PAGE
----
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Ben Jones
Ben Jones, UK Lawyer
Category: Employment Law
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I have an police inveatigation going on and my employer

Resolved Question:

I have an police inveatigation going on and my employer indicating that, if I get convicted, they high likely dismiss me based on they cannot positively answer possible tenders' PQQ question.Related question is Form B in following link:
https://www.gov.uk/government/uploads/system/uploads/attachment_data/file/62094/Annex-A-Core-PQQ-questions.pdfI am head of a department in the company.How fair is to dismiss me on this grounds?
What rights I have?
What employer must try to do, before dismiss me?
If they dismiss me, is there any point to go for tribunal?
Submitted: 1 year ago.
Category: Employment Law
Expert:  Ben Jones replied 1 year ago.

Hello, my name is***** am a qualified lawyer and I will be assisting you with your question today. How long have you worked there for? What is the conviction going to be for?

Customer: replied 1 year ago.
I am employed since 2006 (10.5 years).Allegations are online grooming, so if I get any conviction it will be based on that.
Expert:  Ben Jones replied 1 year ago.

ok thanks leave it with me please I am travelling back just now but will reply later this eve

Customer: replied 1 year ago.
Ok
Expert:  Ben Jones replied 1 year ago.

Thanks for your patience. There is no specific rule which says that someone has to be dismissed because they are being investigated for, charged with or have been convicted of a criminal offence.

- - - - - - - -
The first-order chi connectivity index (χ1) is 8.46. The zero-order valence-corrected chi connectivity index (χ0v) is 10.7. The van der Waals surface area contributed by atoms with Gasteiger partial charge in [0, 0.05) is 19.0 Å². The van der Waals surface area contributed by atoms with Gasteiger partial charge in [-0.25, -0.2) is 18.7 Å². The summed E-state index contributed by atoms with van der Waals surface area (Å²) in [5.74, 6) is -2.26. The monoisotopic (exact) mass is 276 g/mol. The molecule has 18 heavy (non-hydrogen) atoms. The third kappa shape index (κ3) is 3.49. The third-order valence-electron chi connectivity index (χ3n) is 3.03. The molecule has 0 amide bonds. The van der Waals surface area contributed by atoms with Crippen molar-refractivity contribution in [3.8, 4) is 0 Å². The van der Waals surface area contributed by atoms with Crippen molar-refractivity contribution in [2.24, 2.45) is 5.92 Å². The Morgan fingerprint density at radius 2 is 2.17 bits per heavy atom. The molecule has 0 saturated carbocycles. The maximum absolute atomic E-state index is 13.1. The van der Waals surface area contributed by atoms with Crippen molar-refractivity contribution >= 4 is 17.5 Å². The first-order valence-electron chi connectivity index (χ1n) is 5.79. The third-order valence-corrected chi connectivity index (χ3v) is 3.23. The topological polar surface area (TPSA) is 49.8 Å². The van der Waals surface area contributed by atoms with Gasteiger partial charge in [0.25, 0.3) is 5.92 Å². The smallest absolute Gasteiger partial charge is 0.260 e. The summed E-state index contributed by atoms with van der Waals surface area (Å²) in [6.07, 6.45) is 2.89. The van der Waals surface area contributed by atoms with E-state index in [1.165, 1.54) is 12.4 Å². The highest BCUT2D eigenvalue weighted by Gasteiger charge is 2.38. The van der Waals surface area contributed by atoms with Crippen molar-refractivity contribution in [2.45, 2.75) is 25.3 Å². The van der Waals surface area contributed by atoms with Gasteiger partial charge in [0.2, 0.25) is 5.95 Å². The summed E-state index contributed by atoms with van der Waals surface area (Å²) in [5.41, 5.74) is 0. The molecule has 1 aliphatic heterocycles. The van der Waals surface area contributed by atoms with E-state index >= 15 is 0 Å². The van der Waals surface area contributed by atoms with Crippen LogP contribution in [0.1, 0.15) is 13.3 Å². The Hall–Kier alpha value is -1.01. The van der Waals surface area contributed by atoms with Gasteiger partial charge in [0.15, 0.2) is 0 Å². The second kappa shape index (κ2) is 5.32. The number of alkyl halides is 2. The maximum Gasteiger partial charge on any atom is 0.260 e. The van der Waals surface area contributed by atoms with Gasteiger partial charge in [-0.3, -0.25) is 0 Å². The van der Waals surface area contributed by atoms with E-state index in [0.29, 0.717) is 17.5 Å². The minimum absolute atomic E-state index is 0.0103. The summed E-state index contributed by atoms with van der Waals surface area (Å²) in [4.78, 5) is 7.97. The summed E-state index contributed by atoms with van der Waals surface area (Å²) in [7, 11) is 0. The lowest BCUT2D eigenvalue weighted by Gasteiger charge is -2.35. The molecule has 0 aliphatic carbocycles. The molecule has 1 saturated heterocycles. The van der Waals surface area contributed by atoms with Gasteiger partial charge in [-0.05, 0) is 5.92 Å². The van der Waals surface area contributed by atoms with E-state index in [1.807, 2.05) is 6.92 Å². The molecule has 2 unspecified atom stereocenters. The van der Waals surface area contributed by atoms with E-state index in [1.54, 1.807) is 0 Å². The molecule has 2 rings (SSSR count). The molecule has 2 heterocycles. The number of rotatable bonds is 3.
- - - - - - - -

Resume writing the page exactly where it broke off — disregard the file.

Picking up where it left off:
First of all you should look at the ACAS Code of Conduct, which states:

"If an employee is charged with, or convicted of a criminal offence this is not normally in itself reason for disciplinary action. Consideration needs to be given to what effect the charge or conviction has on the employee's suitability to do the job and their relationship with their employer, work colleagues and customers"

Reputation can also affect the employer’s decision. In Leach v The Office of Communications, a senior civil servant working for a high profile public authority was dismissed fairly after his employer discovered that he was being investigated for sexually abusing children. Although he denied the allegations, was never convicted and the allegations had no direct bearing on his work, it was fair for the employer to dismiss in the circumstances due to the "reputational risks".

So there is a possibility of dismissal here, if the nature of the conviction (there is a certain degree of stigma attached to child-related sexual offences) means the employer’s business will be affected or that their reputation would be on the line if they continue employing you. It does not mean that you cannot challenge it though and that is always an option for you if needed.

This is your basic legal position. I have more detailed advice for you in terms of the options you have to challenge a dismissal if needed, which I wish to discuss so please take a second to leave a positive rating for the service so far (by selecting 3, 4 or 5 stars) and I can continue with that and answer any further questions you may have. Don’t worry, there is no extra cost and leaving a rating will not close the question and we can continue this discussion. Thank you